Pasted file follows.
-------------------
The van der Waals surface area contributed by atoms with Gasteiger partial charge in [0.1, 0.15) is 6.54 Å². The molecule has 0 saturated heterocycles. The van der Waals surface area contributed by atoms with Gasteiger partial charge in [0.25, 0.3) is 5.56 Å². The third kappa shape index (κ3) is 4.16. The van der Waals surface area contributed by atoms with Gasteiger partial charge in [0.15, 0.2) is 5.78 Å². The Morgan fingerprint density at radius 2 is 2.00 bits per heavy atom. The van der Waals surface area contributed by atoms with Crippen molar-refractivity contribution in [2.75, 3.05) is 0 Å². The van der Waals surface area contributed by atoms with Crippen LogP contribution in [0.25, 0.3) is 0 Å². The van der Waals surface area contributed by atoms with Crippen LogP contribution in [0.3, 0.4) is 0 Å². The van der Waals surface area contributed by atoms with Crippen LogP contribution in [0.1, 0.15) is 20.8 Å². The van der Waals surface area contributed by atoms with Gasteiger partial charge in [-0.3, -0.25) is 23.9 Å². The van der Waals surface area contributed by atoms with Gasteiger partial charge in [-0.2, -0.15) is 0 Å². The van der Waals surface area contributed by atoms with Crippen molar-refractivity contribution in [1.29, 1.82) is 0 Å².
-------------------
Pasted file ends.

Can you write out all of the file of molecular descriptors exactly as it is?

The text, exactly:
The van der Waals surface area contributed by atoms with Gasteiger partial charge in [0.1, 0.15) is 6.54 Å². The molecule has 0 saturated heterocycles. The van der Waals surface area contributed by atoms with Gasteiger partial charge in [0.25, 0.3) is 5.56 Å². The third kappa shape index (κ3) is 4.16. The van der Waals surface area contributed by atoms with Gasteiger partial charge in [0.15, 0.2) is 5.78 Å². The Morgan fingerprint density at radius 2 is 2.00 bits per heavy atom. The van der Waals surface area contributed by atoms with Crippen molar-refractivity contribution in [2.75, 3.05) is 0 Å². The van der Waals surface area contributed by atoms with Crippen LogP contribution in [0.25, 0.3) is 0 Å². The van der Waals surface area contributed by atoms with Crippen LogP contribution in [0.3, 0.4) is 0 Å². The van der Waals surface area contributed by atoms with Crippen LogP contribution in [0.1, 0.15) is 20.8 Å². The van der Waals surface area contributed by atoms with Gasteiger partial charge in [-0.3, -0.25) is 23.9 Å². The van der Waals surface area contributed by atoms with Gasteiger partial charge in [-0.2, -0.15) is 0 Å². The van der Waals surface area contributed by atoms with Crippen molar-refractivity contribution in [1.29, 1.82) is 0 Å².